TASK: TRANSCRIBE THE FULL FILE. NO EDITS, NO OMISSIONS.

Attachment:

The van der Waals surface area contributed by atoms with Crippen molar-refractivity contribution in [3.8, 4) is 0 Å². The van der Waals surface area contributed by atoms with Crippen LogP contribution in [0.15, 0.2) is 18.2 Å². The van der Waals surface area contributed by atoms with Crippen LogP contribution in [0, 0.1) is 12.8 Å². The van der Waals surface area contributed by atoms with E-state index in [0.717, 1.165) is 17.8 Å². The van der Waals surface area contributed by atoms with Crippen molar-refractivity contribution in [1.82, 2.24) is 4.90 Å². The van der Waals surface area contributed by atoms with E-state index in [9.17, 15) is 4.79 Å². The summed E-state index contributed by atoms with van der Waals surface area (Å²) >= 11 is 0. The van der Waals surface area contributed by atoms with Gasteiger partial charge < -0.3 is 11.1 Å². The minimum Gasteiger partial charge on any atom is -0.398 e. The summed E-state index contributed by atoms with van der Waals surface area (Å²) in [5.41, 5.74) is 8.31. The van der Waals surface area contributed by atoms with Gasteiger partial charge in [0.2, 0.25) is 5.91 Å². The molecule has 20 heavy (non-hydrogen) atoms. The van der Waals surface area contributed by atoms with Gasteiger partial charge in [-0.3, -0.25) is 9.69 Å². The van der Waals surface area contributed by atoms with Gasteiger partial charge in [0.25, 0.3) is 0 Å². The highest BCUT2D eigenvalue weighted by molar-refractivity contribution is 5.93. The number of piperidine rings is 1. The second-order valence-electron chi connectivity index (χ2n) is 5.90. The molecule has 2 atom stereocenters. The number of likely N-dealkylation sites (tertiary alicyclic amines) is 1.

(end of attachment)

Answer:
The van der Waals surface area contributed by atoms with Crippen molar-refractivity contribution in [3.8, 4) is 0 Å². The van der Waals surface area contributed by atoms with Crippen LogP contribution in [0.15, 0.2) is 18.2 Å². The van der Waals surface area contributed by atoms with Crippen LogP contribution in [0, 0.1) is 12.8 Å². The van der Waals surface area contributed by atoms with E-state index in [0.717, 1.165) is 17.8 Å². The van der Waals surface area contributed by atoms with Crippen molar-refractivity contribution in [1.82, 2.24) is 4.90 Å². The van der Waals surface area contributed by atoms with E-state index in [9.17, 15) is 4.79 Å². The summed E-state index contributed by atoms with van der Waals surface area (Å²) >= 11 is 0. The van der Waals surface area contributed by atoms with Gasteiger partial charge < -0.3 is 11.1 Å². The minimum Gasteiger partial charge on any atom is -0.398 e. The summed E-state index contributed by atoms with van der Waals surface area (Å²) in [5.41, 5.74) is 8.31. The van der Waals surface area contributed by atoms with Gasteiger partial charge in [0.2, 0.25) is 5.91 Å². The molecule has 20 heavy (non-hydrogen) atoms. The van der Waals surface area contributed by atoms with Gasteiger partial charge in [-0.3, -0.25) is 9.69 Å². The van der Waals surface area contributed by atoms with Gasteiger partial charge in [0.25, 0.3) is 0 Å². The highest BCUT2D eigenvalue weighted by molar-refractivity contribution is 5.93. The number of piperidine rings is 1. The second-order valence-electron chi connectivity index (χ2n) is 5.90. The molecule has 2 atom stereocenters. The number of likely N-dealkylation sites (tertiary alicyclic amines) is 1.